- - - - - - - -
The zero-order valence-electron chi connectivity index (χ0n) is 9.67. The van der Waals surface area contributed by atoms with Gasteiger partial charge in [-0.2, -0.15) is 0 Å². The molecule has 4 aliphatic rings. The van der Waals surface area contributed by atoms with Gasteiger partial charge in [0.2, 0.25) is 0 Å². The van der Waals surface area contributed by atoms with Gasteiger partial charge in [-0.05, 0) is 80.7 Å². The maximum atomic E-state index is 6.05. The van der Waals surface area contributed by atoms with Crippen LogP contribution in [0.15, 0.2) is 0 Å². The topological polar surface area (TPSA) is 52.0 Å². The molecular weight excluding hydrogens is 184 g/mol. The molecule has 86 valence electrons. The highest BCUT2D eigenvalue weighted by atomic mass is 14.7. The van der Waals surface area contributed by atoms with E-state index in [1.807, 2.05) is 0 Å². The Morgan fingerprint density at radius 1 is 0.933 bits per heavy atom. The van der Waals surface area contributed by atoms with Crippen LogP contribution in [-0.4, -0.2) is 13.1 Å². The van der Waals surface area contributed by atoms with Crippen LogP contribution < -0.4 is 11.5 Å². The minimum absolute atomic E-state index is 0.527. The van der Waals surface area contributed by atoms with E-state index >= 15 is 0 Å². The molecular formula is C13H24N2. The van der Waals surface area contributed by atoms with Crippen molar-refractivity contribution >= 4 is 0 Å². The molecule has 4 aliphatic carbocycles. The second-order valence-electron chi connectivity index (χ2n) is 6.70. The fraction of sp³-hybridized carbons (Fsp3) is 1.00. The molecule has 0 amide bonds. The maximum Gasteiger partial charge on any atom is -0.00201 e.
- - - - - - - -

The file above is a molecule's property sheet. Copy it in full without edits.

The zero-order valence-electron chi connectivity index (χ0n) is 9.67. The van der Waals surface area contributed by atoms with Gasteiger partial charge in [-0.2, -0.15) is 0 Å². The molecule has 4 aliphatic rings. The van der Waals surface area contributed by atoms with Gasteiger partial charge in [0.2, 0.25) is 0 Å². The van der Waals surface area contributed by atoms with Gasteiger partial charge in [-0.05, 0) is 80.7 Å². The maximum atomic E-state index is 6.05. The van der Waals surface area contributed by atoms with Crippen LogP contribution in [0.15, 0.2) is 0 Å². The topological polar surface area (TPSA) is 52.0 Å². The molecular weight excluding hydrogens is 184 g/mol. The molecule has 86 valence electrons. The highest BCUT2D eigenvalue weighted by atomic mass is 14.7. The van der Waals surface area contributed by atoms with E-state index in [1.807, 2.05) is 0 Å². The Morgan fingerprint density at radius 1 is 0.933 bits per heavy atom. The van der Waals surface area contributed by atoms with Crippen LogP contribution in [-0.4, -0.2) is 13.1 Å². The van der Waals surface area contributed by atoms with Crippen LogP contribution < -0.4 is 11.5 Å². The minimum absolute atomic E-state index is 0.527. The van der Waals surface area contributed by atoms with E-state index >= 15 is 0 Å². The molecular formula is C13H24N2. The van der Waals surface area contributed by atoms with Crippen molar-refractivity contribution >= 4 is 0 Å². The molecule has 4 aliphatic carbocycles. The second-order valence-electron chi connectivity index (χ2n) is 6.70. The fraction of sp³-hybridized carbons (Fsp3) is 1.00. The molecule has 0 amide bonds. The maximum Gasteiger partial charge on any atom is -0.00201 e.